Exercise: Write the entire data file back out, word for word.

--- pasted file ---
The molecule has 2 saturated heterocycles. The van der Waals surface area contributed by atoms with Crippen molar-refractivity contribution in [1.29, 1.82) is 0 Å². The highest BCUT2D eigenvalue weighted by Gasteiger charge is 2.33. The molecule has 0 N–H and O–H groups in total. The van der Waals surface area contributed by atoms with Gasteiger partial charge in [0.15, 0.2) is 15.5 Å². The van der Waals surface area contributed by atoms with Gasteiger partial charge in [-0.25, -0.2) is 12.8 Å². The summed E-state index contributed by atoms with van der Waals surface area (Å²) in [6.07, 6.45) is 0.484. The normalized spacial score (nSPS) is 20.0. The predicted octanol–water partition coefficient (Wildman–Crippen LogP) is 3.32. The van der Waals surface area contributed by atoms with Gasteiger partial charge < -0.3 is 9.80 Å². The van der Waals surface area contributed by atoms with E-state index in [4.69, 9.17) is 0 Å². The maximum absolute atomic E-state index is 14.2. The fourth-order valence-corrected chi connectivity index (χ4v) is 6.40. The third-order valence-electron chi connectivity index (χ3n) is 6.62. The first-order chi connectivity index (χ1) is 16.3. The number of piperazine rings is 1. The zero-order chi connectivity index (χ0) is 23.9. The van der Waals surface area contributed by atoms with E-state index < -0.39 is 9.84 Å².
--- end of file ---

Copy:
The molecule has 2 saturated heterocycles. The van der Waals surface area contributed by atoms with Crippen molar-refractivity contribution in [1.29, 1.82) is 0 Å². The highest BCUT2D eigenvalue weighted by Gasteiger charge is 2.33. The molecule has 0 N–H and O–H groups in total. The van der Waals surface area contributed by atoms with Gasteiger partial charge in [0.15, 0.2) is 15.5 Å². The van der Waals surface area contributed by atoms with Gasteiger partial charge in [-0.25, -0.2) is 12.8 Å². The summed E-state index contributed by atoms with van der Waals surface area (Å²) in [6.07, 6.45) is 0.484. The normalized spacial score (nSPS) is 20.0. The predicted octanol–water partition coefficient (Wildman–Crippen LogP) is 3.32. The van der Waals surface area contributed by atoms with Gasteiger partial charge < -0.3 is 9.80 Å². The van der Waals surface area contributed by atoms with E-state index in [4.69, 9.17) is 0 Å². The maximum absolute atomic E-state index is 14.2. The fourth-order valence-corrected chi connectivity index (χ4v) is 6.40. The third-order valence-electron chi connectivity index (χ3n) is 6.62. The first-order chi connectivity index (χ1) is 16.3. The number of piperazine rings is 1. The zero-order chi connectivity index (χ0) is 23.9. The van der Waals surface area contributed by atoms with E-state index < -0.39 is 9.84 Å².